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25 February 2012

Title divine, is mine

Title divine,  is mine.
The Wife  without the Sign  –
Acute Degree conferred on me  –
Empress of Calvary  –
Royal, all but the Crown  –
Betrothed, without the Swoon
God gives us Women –
When You hold  Garnet to Garnet  –
Gold  –  to Gold  –
Born  –  Bridalled  –  Shrouded  –
In a Day -
Tri Victory  –
"My Husband"  –  Women say -
Stroking the Melody  –
Is this  –  the way –
                                                            - F194  (1861)  1072

Dickinson sent this remarkable poem to Samuel Bowles in 1861 with the following message:
Here’s – what I had to ‘tell you’ – You will tell no other? Honor – is its own pawn – ”

Actually,  the poem she sent Bowles  in 1861 is a little differrent than the one above – which she sent Sue  in 1865. There is a greater urgency in the earlier letter (below) indicated by exclamation marks and by the italics and question  mark in the last line:
Title divine  –  is mine!
The Wife  – without the Sign!
Acute Degree  – conferred on me  –
Empress of Calvary!
Royal  –  all but the Crown!
Betrothed  – without the swoon
God sends us Women –
When you hold  – Garnet to Garnet  –
Gold  –  to Gold  –
Born  –  Bridalled  –  Shrouded  –
In a Day -
"My Husband"  –  women say  –
Stroking the Melody  –
Is this  –  the way?

What are we to make of this poem? What message is she sending Bowles? There are two parallel interpretations of what the poet is saying: one, that she has a heavenly title: “Empress of Calvary.” It’s a “Title divine” that was “conferred” by God. The title was granted through marriage, for she is a “Wife” (though “without the [earthly] Sign”) and she was “Bridalled” and has a “Husband” or at least someone standing for a husband. Since Jesus died on the cross under a sign naming him “King of the Jews,” it seems logical to assume she has become, as nuns do, the bride of Christ. She upgrades the union, however, from Queen (to go with "King") to Empress—a strange upgrade on what was, anyway, a mocking title conferred on Jesus by Pilate. Further, there was a moment of salvation: she was “Born – Bridalled – Shrouded” in just one day. The “Shrouded” is mysterious, signifying, as it does, Death. However, if one has been born anew, saved, one might at the same time be dead to this worldor at least to sin.  So she may be telling Bowles that she has indeed had her day of salvation, despite her famous refusal to take the salvation pledge that most of her village and family had taken at about this time.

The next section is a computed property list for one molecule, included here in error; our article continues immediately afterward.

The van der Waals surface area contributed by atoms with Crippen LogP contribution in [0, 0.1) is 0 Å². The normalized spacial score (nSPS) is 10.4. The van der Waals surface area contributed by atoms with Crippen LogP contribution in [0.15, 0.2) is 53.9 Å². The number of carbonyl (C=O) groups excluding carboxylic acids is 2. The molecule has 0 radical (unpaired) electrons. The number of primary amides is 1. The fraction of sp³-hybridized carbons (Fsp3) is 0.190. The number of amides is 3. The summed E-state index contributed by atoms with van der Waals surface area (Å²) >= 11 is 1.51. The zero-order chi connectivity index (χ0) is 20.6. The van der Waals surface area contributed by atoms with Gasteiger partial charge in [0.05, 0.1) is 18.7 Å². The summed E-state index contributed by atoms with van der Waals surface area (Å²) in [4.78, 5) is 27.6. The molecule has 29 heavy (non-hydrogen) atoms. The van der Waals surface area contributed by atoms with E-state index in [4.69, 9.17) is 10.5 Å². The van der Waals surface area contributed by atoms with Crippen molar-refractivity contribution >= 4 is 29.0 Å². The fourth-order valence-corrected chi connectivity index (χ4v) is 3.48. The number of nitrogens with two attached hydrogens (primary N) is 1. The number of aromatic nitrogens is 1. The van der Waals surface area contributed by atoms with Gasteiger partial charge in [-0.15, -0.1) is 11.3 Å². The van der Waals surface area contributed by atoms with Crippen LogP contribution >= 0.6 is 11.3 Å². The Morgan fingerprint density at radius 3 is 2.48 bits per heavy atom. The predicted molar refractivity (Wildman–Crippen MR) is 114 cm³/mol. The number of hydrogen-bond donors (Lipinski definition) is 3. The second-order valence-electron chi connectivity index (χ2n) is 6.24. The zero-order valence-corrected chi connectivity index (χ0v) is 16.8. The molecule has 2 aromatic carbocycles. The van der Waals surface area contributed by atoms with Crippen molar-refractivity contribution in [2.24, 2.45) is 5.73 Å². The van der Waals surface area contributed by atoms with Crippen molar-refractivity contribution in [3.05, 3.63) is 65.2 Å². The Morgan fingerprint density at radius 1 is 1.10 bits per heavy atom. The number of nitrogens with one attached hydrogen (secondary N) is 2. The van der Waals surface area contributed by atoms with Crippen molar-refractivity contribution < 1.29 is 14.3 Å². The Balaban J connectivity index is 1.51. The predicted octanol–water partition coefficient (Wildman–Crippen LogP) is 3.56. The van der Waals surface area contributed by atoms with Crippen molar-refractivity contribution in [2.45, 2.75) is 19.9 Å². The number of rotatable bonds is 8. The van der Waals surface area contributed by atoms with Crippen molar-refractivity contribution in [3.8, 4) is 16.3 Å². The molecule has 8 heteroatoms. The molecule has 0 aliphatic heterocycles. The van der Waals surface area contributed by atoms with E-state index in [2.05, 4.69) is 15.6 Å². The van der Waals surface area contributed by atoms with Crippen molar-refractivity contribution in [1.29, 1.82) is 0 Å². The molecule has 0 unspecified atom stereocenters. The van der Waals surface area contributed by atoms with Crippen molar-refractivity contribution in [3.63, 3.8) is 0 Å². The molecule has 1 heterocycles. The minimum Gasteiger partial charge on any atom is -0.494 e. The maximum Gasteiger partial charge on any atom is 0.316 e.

The second interpretation would be an announcement of love between herself and an earthly man (Bowles himself?). Although Dickinson is unable to actually marry (the men she loved at this time, including Bowles, were already married), there is some evidence she believes in a spiritual and even heavenly union. The poet, through the excited tone and punctuation (of the earlier poem), indicates that this spiritual “marriage” is as exciting as an earthly one. She has the “Title divine,” which is surely worth  more than a certificate. It comes with a steep cost, however. She had to be crucified in some way as part of the deal. “Calvary” is the name of the hill where Jesus was executed. The poet indicates some super-duper crucifixion for she is “Empress” of that place. She has suffered for this love, this non-marriage marriage. She will never be able to say "My Husband."
Dickinson would
never have this
In this special relationship she also misses out on “the swoon” that “God gives [“sends” in the earlier version] us Women.” This may mean a sexual swoon or girlish swoon of emotion or, more likely, both. In the intensity of this swoonless love, she is born, married, and perished, figuratively, in one day. Some day!
The last three lines have an exquisite sadness. Ordinary women might speak casually of their husbands, but they have a special way of saying it. “My husband” might be said nonchalantly, but there would be a bit of pride, maybe, and affection in the word. To Dickinson’s ear the words are like music and the women stroke the notes with their voices. “Is this – the way,” she asks wistfully, and we are to imagine her saying the words with a caress.
                It is tempting, however, to read the poem as an exalted account of making love for the first and probably last time to the love of one’s life. Having had a meeting of the bodies and souls, the poet is more truly Wife than whomever holds the paper or wears the ring or other “Sign.” She had suffered profoundly until this glorious moment. The “Degree” itself was “Acute,” or sharp and intense. Feeling far from soiled and fallen, the poet feels “Royal” – and who needs the Crown anyway? She looks back, though, again wistfully, at the wedding ceremony she will never have, the paired gold and garnet rings that are exchanged, the “swoon” of ceremony and moment when the clergyman pronounces the couple man and wife.


  1. What about the line that comes first, "God sends us (US!!) women --"
    "garnet to garnet -- " (same to same)
    "gold -- to gold -- " (same to same)

  2. Good point. She did send this poem to Sue eventually. But a wedding ceremony between man and woman would indeed have two wedding rings (although I'm not sure a man's ring at that time would have a garnet or other jewel).
    Dickinson's relationship with Sue was strongest years earlier and continued – with breaks and strains – until Dickinson's death. This poem reads so breathlessly that it seems to refer to something that was experienced (or at least vividly imagined) just prior to its composition. I don't think (but don't know) that it reflects Sue and Emily's relationship at the time.
    But thank you for pointing this out. I hadn't thought of the poem in this way -- it's a provocative reading that adds another layer of Dickinsonian allusion.

  3. I don't believe men commonly wore wedding rings in the 19th cent., did they?